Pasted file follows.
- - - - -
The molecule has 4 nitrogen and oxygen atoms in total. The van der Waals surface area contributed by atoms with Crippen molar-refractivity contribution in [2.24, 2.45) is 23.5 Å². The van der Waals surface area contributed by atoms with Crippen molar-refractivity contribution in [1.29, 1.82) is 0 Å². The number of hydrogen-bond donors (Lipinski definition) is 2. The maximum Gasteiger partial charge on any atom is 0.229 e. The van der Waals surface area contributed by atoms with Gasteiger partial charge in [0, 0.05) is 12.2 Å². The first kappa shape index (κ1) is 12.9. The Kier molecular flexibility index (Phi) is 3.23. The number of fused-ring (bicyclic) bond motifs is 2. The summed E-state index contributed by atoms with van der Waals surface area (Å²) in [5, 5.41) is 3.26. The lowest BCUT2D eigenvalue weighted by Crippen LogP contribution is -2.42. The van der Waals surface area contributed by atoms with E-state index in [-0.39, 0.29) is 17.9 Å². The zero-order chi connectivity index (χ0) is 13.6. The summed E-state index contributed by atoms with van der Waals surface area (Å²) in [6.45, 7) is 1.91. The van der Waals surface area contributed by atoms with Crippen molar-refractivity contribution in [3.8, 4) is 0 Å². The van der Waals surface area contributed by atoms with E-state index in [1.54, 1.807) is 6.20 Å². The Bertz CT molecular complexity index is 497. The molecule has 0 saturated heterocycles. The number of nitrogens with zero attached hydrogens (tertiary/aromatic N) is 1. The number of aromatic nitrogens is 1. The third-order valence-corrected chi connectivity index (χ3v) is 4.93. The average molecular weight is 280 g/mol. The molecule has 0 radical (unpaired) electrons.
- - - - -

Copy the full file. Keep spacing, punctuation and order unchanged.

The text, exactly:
The molecule has 4 nitrogen and oxygen atoms in total. The van der Waals surface area contributed by atoms with Crippen molar-refractivity contribution in [2.24, 2.45) is 23.5 Å². The van der Waals surface area contributed by atoms with Crippen molar-refractivity contribution in [1.29, 1.82) is 0 Å². The number of hydrogen-bond donors (Lipinski definition) is 2. The maximum Gasteiger partial charge on any atom is 0.229 e. The van der Waals surface area contributed by atoms with Gasteiger partial charge in [0, 0.05) is 12.2 Å². The first kappa shape index (κ1) is 12.9. The Kier molecular flexibility index (Phi) is 3.23. The number of fused-ring (bicyclic) bond motifs is 2. The summed E-state index contributed by atoms with van der Waals surface area (Å²) in [5, 5.41) is 3.26. The lowest BCUT2D eigenvalue weighted by Crippen LogP contribution is -2.42. The van der Waals surface area contributed by atoms with E-state index in [-0.39, 0.29) is 17.9 Å². The zero-order chi connectivity index (χ0) is 13.6. The summed E-state index contributed by atoms with van der Waals surface area (Å²) in [6.45, 7) is 1.91. The van der Waals surface area contributed by atoms with Crippen molar-refractivity contribution in [3.8, 4) is 0 Å². The van der Waals surface area contributed by atoms with E-state index in [1.54, 1.807) is 6.20 Å². The Bertz CT molecular complexity index is 497. The molecule has 0 saturated heterocycles. The number of nitrogens with zero attached hydrogens (tertiary/aromatic N) is 1. The number of aromatic nitrogens is 1. The third-order valence-corrected chi connectivity index (χ3v) is 4.93. The average molecular weight is 280 g/mol. The molecule has 0 radical (unpaired) electrons.